New Testament scholar believes rapture is 'nuts'PDFPrintE-mail
Written by Chris Perver  
Wednesday, 24 January 2007 17:00
Bring on the monthly prognosticators! A New Testament professor in Lutheran School of Theology in Chicago says she believes the "rapture" theory, that so many Christians around the world hold to, is "nuts", and advocates that Christians "reclaim" (read "reinterpret") the book of Revelation. Dr Barbara Rossing, who has written a book entitled "The Rapture Exposed: The Message of Hope in The Book of Revelation", said that there is a powerful feeling of "an end" in our culture, and there is a need that Christians properly addressed apocalyptic issues.  

Quote: ""As Christians, that cannot be our message," said Professor Rossing. "We need to read the Bible for the future; for the end of the world, said the New Testament scholar. We can learn from early Christians and New Testament communities about how to live in hope for the future "since they too believed that they were living at the end of the world, the end of the ages." "As we frame our thinking for the 21st century," she said, "frame the question of 'God's Unfinished Future' in ecological terms [and ask] how can we as Christians find a biblical vision of hope for the future that address ecological economics; that addresses the future of this earth; our home; and is God's home and will not be left behind."

Dr Rossing is proclaiming that the book of Revelation is a warning message from God, but advocates that Christians teach that God's ultimate aim is to heal this planet, not destroy it. That is true, don't get me wrong. But Rossing errs in her theology, which she claims to be a Doctor of. There is no "unfinished future" mentioned in the Bible, the future of mankind is already written down for all to see. The God I serve is the Alpha and Omega, the Beginning and the End. The events spoken off in Revelation, Daniel, Ezekiel, etc. will unfold exactly as foretold, because God is the author of the book. Dr Rossing said that the disciples believed they were also living in the "end of the age". The truth is they were, Scripturally speaking the "end of the age" (in regards to Israel - Hebrews 1:1-2) has been going on for the last 2000 years. But the events written in the Scriptures concerning the last days (in regards to this world) could not have been fulfilled in their lifetimes, due to political alliances and technological advances described as taking place in the last days, and that is why there is a sense of "an end" in today's culture. To Dr Rossing, this fear of impending judgement is wrong, and the Bible must be reinterpreted in order to portray a more positive message. After all, how could a loving God destroy His own creation? In fact God's love demands that He judge the world. Love for the world to not leave it in its sinful state, and love for the saved to deliver them from it.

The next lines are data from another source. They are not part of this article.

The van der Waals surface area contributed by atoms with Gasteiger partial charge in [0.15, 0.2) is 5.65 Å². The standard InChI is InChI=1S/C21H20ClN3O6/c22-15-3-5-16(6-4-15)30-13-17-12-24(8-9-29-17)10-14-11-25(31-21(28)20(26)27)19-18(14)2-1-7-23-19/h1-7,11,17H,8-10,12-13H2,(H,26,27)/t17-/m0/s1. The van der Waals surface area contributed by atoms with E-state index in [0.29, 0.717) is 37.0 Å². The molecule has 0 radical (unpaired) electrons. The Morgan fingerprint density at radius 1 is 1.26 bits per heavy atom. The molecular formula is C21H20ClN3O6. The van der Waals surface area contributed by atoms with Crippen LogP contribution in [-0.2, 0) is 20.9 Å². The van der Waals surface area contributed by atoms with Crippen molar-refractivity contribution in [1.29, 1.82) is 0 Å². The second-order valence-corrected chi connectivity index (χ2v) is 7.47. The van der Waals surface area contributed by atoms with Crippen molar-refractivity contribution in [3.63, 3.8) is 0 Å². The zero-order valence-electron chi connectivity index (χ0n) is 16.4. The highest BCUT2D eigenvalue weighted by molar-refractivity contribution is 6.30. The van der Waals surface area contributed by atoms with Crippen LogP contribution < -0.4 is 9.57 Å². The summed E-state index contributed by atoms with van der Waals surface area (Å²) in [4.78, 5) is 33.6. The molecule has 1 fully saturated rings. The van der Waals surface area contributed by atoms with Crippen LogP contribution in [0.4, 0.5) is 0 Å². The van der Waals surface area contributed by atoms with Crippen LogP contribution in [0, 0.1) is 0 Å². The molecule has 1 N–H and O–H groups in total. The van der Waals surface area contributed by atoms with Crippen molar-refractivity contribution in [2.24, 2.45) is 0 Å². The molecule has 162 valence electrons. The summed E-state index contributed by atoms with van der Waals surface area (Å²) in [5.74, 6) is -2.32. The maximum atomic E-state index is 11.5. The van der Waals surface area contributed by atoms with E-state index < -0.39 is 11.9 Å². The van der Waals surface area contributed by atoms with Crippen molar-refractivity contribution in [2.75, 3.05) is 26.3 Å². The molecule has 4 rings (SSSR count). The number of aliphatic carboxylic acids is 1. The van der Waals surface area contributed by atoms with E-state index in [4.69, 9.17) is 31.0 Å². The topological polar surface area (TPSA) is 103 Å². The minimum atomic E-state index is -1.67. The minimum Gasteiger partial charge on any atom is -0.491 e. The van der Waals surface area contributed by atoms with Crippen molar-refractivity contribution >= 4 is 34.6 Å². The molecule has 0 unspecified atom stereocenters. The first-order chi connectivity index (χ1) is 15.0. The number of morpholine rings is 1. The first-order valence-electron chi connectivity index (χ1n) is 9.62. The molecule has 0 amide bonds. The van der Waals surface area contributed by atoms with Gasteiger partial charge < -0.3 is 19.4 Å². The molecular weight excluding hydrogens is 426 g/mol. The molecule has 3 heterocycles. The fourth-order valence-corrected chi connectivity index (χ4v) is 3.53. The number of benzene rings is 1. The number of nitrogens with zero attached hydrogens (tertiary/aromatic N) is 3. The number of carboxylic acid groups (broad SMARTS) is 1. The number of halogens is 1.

Dr Rossing is a false teacher. She proclaims peace to the world, but does not seek to warn the lost of the judgement to come. Sadly she is like so many other false teachers today, believing that the Church has taken Israel's place, and that they can continue their comfortable lives on this earth indefinitely. Like the false prophets of old, God has not sent them though they claim to speak in His name. Those that have not truly accepted Jesus Christ as Saviour will receive their judgement, along with the souls they have deceived.

2nd Peter 2:1 
But there were false prophets also among the people, even as there shall be false teachers among you, who privily shall bring in damnable heresies, even denying the Lord that bought them, and bring upon themselves swift destruction.

Isaiah 47:13 
Thou art wearied in the multitude of thy counsels. Let now the astrologers, the stargazers, the monthly prognosticators, stand up, and save thee from [these things] that shall come upon thee.

Source Spero